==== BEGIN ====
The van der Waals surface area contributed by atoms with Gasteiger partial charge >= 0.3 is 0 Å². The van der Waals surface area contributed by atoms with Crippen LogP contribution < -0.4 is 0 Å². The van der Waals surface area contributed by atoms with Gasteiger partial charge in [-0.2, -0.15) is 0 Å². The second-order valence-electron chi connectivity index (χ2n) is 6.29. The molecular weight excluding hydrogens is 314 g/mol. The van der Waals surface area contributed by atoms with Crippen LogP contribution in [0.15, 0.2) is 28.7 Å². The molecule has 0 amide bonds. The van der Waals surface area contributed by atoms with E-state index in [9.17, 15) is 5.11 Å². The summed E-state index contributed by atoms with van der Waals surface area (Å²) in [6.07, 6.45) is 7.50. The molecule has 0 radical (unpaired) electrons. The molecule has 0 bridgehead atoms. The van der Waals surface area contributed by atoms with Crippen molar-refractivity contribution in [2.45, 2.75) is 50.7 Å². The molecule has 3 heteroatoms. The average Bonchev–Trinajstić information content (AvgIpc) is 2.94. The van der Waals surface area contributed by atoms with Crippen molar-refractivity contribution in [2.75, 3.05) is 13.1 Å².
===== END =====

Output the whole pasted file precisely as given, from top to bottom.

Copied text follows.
The van der Waals surface area contributed by atoms with Gasteiger partial charge >= 0.3 is 0 Å². The van der Waals surface area contributed by atoms with Crippen LogP contribution < -0.4 is 0 Å². The van der Waals surface area contributed by atoms with Gasteiger partial charge in [-0.2, -0.15) is 0 Å². The second-order valence-electron chi connectivity index (χ2n) is 6.29. The molecular weight excluding hydrogens is 314 g/mol. The van der Waals surface area contributed by atoms with Crippen LogP contribution in [0.15, 0.2) is 28.7 Å². The molecule has 0 amide bonds. The van der Waals surface area contributed by atoms with E-state index in [9.17, 15) is 5.11 Å². The summed E-state index contributed by atoms with van der Waals surface area (Å²) in [6.07, 6.45) is 7.50. The molecule has 0 radical (unpaired) electrons. The molecule has 0 bridgehead atoms. The van der Waals surface area contributed by atoms with Crippen molar-refractivity contribution in [2.45, 2.75) is 50.7 Å². The molecule has 3 heteroatoms. The average Bonchev–Trinajstić information content (AvgIpc) is 2.94. The van der Waals surface area contributed by atoms with Crippen molar-refractivity contribution in [2.75, 3.05) is 13.1 Å².